The Repairing and Restoration of Violins [Illustrated] by Horace Petherick

The Repairing and Restoration of Violins [Illustrated]

byHorace Petherick

Kobo ebook | January 6, 2013

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This edition features
• illustrations
• a linked Table of Contents

CHAPTER I. — Introductory
CHAPTER II. — Slight Accidents — Modern Restorers — "Chattering" — The Proper Sort of Glue — Its Preparation and Use
CHAPTER III. — Minor Repairs — Cramps and Joints — Violin Cases — Rattles and Jars — Loose Fingerboards — Atmospheric Temperature — Old-Fashioned Methods of Repairing — Modern Ways — A Loose Nut
CHAPTER IV. — Injuries to the Head or Scroll — Insertion of Fresh Wood — Colouring of White Wood — Separation of Head from Peg-box and Re-joining — Stopping Material for Small Holes or Fractures — The Peg-box Cracked by Pressure
CHAPTER V. — Fracture of Peg-box and Shell — Chips from this Part — Filling up of Same — Restoration to Original Form, after Parts have been Lost — Worn Peg-holes, Re-filling or Boring Same
CHAPTER VI. — Loosening of Junction of Graft with Peg-box, and Refixing Same — Grafting, Different Methods of Performing this — Lengthening the Neck — Old and Modern Method — Renewal of Same — Inclination of Neck and Fingerboard with Regard to the Bridge — Height of Latter, and Reason for It
CHAPTER VII. — Finishing the Fingerboard — Fixing the Nut — Size and Position of Grooves for the Strings — Filing Down the Graft — Smoothing, Colouring, and Varnishing Same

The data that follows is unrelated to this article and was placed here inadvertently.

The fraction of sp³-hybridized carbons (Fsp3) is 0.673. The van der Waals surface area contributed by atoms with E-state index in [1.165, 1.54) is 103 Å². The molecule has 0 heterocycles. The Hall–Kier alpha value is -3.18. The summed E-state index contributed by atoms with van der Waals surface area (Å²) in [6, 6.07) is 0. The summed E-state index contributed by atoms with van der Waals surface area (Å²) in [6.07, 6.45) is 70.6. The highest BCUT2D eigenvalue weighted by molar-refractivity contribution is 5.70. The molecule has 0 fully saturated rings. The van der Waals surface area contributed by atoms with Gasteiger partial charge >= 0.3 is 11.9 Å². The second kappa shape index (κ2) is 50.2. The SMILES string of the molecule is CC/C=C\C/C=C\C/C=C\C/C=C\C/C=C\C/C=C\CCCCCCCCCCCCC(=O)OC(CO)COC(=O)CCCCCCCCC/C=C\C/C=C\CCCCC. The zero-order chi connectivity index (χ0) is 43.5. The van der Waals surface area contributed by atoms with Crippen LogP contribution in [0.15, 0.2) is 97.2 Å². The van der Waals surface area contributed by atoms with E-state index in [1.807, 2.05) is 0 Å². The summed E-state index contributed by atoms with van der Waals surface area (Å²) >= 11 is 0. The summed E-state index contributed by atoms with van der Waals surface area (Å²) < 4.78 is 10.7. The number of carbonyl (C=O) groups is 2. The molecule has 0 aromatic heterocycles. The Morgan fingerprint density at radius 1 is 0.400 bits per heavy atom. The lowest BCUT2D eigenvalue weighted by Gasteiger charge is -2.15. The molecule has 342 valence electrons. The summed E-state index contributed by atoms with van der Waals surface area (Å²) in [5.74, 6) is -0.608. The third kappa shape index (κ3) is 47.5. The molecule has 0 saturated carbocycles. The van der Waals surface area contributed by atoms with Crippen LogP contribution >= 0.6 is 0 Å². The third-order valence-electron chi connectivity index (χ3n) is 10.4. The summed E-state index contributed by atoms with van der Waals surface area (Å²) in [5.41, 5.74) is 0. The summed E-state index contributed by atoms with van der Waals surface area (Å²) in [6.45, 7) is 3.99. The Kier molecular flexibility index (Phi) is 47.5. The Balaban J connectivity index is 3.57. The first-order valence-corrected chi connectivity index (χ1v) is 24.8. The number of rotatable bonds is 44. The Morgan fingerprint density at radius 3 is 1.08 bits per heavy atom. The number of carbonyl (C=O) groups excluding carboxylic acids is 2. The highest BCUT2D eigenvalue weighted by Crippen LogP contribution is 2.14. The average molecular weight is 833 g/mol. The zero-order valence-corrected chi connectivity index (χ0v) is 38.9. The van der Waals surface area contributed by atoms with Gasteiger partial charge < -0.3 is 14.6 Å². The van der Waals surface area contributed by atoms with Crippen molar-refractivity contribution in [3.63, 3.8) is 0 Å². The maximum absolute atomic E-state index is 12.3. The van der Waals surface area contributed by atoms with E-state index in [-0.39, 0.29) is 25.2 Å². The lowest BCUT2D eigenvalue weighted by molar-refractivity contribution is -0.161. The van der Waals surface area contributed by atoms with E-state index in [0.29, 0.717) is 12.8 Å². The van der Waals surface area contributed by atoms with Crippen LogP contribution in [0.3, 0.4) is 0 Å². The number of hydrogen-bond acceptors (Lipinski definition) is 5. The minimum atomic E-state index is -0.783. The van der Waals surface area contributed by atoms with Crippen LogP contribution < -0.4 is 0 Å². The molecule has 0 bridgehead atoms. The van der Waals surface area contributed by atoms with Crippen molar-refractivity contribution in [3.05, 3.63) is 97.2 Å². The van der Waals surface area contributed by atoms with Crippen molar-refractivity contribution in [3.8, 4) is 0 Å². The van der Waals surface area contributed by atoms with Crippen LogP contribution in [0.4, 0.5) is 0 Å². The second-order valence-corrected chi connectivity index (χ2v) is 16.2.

CHAPTER VIII. — Injuries that can be Repaired from the Outside — Insertion of Fresh Wood in Fracture of the Ribs — The Effects of Climate on the Glue in Violins
CHAPTER IX. — The Glue Used by the Early Italian Makers — Insertion of Pieces of Wood for Repairing Lost Parts — Replacing Lost Rib and Repairing Interior without Opening when Possible — Securing Loose Lower Rib to End Block — Different Methods — Treatment of Worm-holes — Fixing on Graft on Neck
CHAPTER X. — Ways of Removing the Upper Table and the Neck — Cleansing the Interior — Preservation of the Original Label — Closing of Cracks in Upper Table
CHAPTER XI. — Getting Parts Together that apparently do not Fit — The use of Benzine or Turpentine — Treatment of Warped or Twisted Lower Tables
CHAPTER XII. — Removal of Old Superfluous Glue by Damping — Replacing Old End Blocks by New Ones — Temporary Beams and Joists Inside for Keeping Ribs, etc., in Position while Freshly Glued
CHAPTER XIII. — Re-opening the Back to Correct the Badly Repaired Joint — A Few Words on Studs — Filling Up Spaces left by Lost Splinters — Matching Wood for Large Cracks, etc.
CHAPTER XIV. — Repairing Lost Portions — Margins of Sound Holes — Matching the Grain — Fixing and Finishing Off — Replacing with Fresh Wood Large Portions of Upper Table — Lost Parts of Purfling — Restoring It with Old Stuff
CHAPTER XV. — Repairs to Purfling (continued) — Filling up an Opening Extending to the Whole Length of the Violin — Fitting the Core — Fixing it in Position and Retaining it There — Finishing the Surface
CHAPTER XVI. — Repairing Undertaken by People in Business not connected with that of Bowed Instruments — Removal of a Fixed Sound Post — Fitting a Fresh Part of Worm-Eaten Rib — Bringing Together the Loosened Joint of the Back Without Opening the Violin
CHAPTER XVII. — Insertion of Studs along the Joint Inside without Opening the Violin — Lining or Veneering a Thin Back
CHAPTER XVIII. — The Bar in Olden Times — The Modern One — The Operation of Fitting and Fixing the Bar — Closing and Completion of the Repairs — Varnishing of the Repaired Parts having Fresh Wood

Title:The Repairing and Restoration of Violins [Illustrated]Format:Kobo ebookPublished:January 6, 2013Publisher:VolumesOfValueLanguage:English

The following ISBNs are associated with this title: